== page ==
As seen in (7), the inflectional prefix “be-” in the earlier stage disappeared in the Unish grammar. Instead, in the later development, Unish takes the auxiliary be before a main verb attached by the passive suffix “-ed.” This results in a similar passive pattern to the English word “be ... Verb-ed” (Moskovsky & Libert 2004). The use of the independent word “be” as an auxiliary is detected in many other natural languages, which include English, Latvian and Latin (Moskovsky & Libert 2004). In comparison to the synthetic passives in the earlier Unish, Unish in the later stage is characterized as an analytic passive pattern. The evolution of analytic passive sentences in Unish sheds light on the arguments that Unish is moving to become a more analytic language.

Fourth, consider how plurality for nouns has developed in Unish. The plural form of all nouns, which include pronouns and common nouns but not proper nouns, was derived by attaching “-s” to their singular form in the earlier Unish. In order to retain regularity, irregular plural patterns of a noun are then not permissible in both the developmental stages in Unish. However, in the later stage, it is interesting to note that the plural formation rules are doomed to be readjusted due to the fact that the new pronoun system is proposed. The plural suffix “-s” does not mark plurality for the pronouns, since the plural pronouns, we, which is the 1st person, ue, which is the 2nd person, and dey, which is the 3rd person, are newly coined. Moreover, it is not obligatory to attach the plural marker “-s” to derive plural nouns. This is illustrated in (8). The data are drawn from Unish Grammar (Sejong Language Institute 2012, 2020).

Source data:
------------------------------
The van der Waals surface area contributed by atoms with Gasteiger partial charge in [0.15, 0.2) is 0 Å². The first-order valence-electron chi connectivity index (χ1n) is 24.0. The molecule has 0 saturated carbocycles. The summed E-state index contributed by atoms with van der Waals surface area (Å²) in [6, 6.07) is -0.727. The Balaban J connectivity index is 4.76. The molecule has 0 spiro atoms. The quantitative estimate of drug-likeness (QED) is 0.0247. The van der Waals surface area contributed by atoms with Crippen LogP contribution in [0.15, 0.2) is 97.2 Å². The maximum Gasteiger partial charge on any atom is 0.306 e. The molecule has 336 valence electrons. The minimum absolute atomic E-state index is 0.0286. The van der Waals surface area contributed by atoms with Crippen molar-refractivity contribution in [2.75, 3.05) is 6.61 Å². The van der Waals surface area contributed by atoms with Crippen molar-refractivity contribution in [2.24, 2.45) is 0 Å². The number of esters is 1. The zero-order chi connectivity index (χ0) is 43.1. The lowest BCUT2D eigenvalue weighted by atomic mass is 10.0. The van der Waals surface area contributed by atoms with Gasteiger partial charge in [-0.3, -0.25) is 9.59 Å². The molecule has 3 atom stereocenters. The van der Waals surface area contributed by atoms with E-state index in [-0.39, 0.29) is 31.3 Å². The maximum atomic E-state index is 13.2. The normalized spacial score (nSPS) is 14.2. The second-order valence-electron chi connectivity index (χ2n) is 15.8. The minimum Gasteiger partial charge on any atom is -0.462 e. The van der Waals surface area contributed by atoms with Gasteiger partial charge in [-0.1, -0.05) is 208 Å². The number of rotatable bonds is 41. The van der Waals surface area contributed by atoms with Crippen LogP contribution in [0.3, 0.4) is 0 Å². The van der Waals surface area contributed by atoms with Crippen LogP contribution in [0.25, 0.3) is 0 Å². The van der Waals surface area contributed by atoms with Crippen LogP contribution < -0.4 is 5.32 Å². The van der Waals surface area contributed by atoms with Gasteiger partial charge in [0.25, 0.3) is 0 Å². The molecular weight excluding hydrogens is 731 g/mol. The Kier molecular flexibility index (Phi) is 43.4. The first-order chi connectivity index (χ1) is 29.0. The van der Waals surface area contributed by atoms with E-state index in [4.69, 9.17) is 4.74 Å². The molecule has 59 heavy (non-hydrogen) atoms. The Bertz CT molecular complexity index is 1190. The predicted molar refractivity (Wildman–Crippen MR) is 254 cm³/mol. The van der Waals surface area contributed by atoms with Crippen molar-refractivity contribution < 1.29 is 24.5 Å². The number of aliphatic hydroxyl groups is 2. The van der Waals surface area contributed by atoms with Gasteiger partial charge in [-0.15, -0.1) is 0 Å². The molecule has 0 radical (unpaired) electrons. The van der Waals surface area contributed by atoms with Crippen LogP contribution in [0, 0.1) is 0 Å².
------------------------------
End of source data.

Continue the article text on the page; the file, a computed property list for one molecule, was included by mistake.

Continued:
As shown in (8b), Unish in the later stage is characterized by the optionality of the plural suffix in the process of the plural noun derivations.

Both du bananas and du banana are permissible. In contrast, the data in (8a) illustrates that the nouns in the earlier Unish had to agree with the number without fail. This proves that Unish has evolved into being more analytic by giving options to the language users, because they can use a plural marking system that is less strict. Of course, some cases, such as I buyed banana evoke ambiguity, since I buyed banana can be interpreted into either I bought one banana or I bought two or more bananas. Even though this example increases ambiguity, which considers the finding by Krifka (1985), many languages with the fixed word order have a tendency to use less cases and agreement markers. This optionality of the plural suffix in Unish may be seen as a movement to a more analytic language.

The evidence that exists thus far to support the evolution of Unish toward a stricter language has been presented. In the next subsection, this development is accounted for in terms of the universal constraints.

3.2. Unish with the Framework of Universality